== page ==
To make it in 2021 and beyond, streaming services must distinguish themselves in different ways. Most important is, of course, the desirability of their content. This is where the everything-­to-everyone strategy seems to fly in the face of what economists call product differentiation. If Netflix has an edge on reaching every kind of customer in the world, why not do something different? Who wants to be the fifth-best Netflix?

Granted, studios trying to eat each other’s lunches isn’t new. “There’s never been a time when a network didn’t succeed with some genre of show that didn’t then make every other network go: ‘Where’s my this right now?’,” says Katy McCaffrey, a co-head of the TV literary department at the talent agency Gersh. In the 1990s, this was Friends. A generation later, Mad Men. Part of the difference, now, comes down to scale. The number of scripted TV shows alone has ballooned from several dozen before cable to around 500 since the late 2010s, with recent growth primarily driven by streaming. More services means more content, and more content means more overlap.

To be fair, some streamers have successfully differentiated their products. Now that Netflix has become not just HBO, but essentially a full cable package unto itself, Apple TV+ has embraced the original HBO model: releasing a relatively small, highly curated selection of series with big names and high production values. Disney+ is streaming’s family-entertainment monolith. Penella says that AMC Networks has opted to sit out the Netflix horse race because “there’s an opportunity for us to succeed by super-serving audiences.” Its Anglophile streaming service Acorn, for example, is a must for cozy-mystery fans thanks in large part to an unparalleled library of Agatha Christie adaptations. Though AMC Networks’ streaming presence remains relatively small—the company says it’s on track to reach 9 million subscribers across its platforms this year—its most recent quarterly report showed a 24% year-over-year revenue increase, attributable in part to streaming. But for many streamers, going niche isn’t on the table. Tanya Giles, ViacomCBS Streaming’s Chief Programming Officer, whose purview includes Paramount+ and the ad-supported free service Pluto TV, tells me via email, “We believe in order to be a global leader in streaming, you must be a total household product.”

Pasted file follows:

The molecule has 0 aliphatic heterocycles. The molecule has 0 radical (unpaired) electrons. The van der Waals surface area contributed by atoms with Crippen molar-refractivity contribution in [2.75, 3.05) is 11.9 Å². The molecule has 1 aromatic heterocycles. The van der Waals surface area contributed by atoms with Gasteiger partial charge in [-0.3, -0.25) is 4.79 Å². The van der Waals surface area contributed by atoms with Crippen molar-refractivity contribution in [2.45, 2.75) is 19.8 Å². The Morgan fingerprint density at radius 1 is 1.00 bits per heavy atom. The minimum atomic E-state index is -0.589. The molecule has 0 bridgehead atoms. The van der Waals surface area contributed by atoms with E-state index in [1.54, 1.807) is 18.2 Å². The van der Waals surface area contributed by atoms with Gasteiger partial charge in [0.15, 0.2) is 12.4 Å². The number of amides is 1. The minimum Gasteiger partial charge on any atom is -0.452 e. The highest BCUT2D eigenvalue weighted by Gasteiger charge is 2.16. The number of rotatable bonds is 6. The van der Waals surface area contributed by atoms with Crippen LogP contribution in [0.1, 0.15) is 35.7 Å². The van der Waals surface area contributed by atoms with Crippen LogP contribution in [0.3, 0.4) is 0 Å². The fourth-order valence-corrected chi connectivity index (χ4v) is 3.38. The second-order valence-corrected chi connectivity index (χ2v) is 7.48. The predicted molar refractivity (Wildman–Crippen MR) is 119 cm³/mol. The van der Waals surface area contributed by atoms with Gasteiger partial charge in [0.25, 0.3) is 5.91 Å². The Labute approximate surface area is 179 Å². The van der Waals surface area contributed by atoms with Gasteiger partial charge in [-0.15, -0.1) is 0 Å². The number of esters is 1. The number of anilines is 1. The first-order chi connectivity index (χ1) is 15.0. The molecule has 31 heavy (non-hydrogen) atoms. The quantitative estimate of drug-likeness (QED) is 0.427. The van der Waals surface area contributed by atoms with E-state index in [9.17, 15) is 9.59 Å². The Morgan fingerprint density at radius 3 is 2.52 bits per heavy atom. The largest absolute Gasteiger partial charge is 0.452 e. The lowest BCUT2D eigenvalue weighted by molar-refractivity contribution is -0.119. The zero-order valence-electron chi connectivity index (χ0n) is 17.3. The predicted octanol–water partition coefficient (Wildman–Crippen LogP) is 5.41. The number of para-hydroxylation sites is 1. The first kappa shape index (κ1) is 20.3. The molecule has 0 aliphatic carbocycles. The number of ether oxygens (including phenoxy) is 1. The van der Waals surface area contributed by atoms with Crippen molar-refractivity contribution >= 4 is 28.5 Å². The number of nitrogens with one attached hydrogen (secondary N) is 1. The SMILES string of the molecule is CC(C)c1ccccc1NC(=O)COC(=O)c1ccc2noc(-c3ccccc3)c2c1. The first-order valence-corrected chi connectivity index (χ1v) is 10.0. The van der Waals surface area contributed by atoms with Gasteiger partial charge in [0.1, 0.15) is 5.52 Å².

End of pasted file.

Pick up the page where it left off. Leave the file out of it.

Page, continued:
With so many streamers pursuing this generalist strategy, viewers who subscribe to multiple services are underwriting a lot of redundant programming. Yet for all the real estate and superhero fluff, streaming TV in 2021 is no wasteland. Netflix made history in September as the first streamer to become the biggest winner at the Emmys with the prestige dramas The Crown and The Queen’s Gambit. Apple’s Ted Lasso and HBO Max’s Hacks split the comedy categories with SNL.

Many of these shows hit a rare sweet spot: they’re both critically acclaimed and attract relatively large audiences. But they don’t alleviate the fear many have that original content is declining in quality, especially as Netflix cancels exciting or groundbreaking shows like The OA or Glow while producing the gimmicky dating contest Sexy Beasts or a sitcom like The Kominsky Method that might fit in on a broadcast network. In January, Black-ish creator Kenya Barris exited a lucrative Netflix deal because, he later explained, “Netflix became CBS.” (Confusingly, Barris is now at ViacomCBS.) But Netflix’s Global Head of TV, Bela Bajaria, says, “I think it’s an old-fashioned way of looking at it: ‘Are you premium or broadcast? Are you CBS? Are you HBO?’”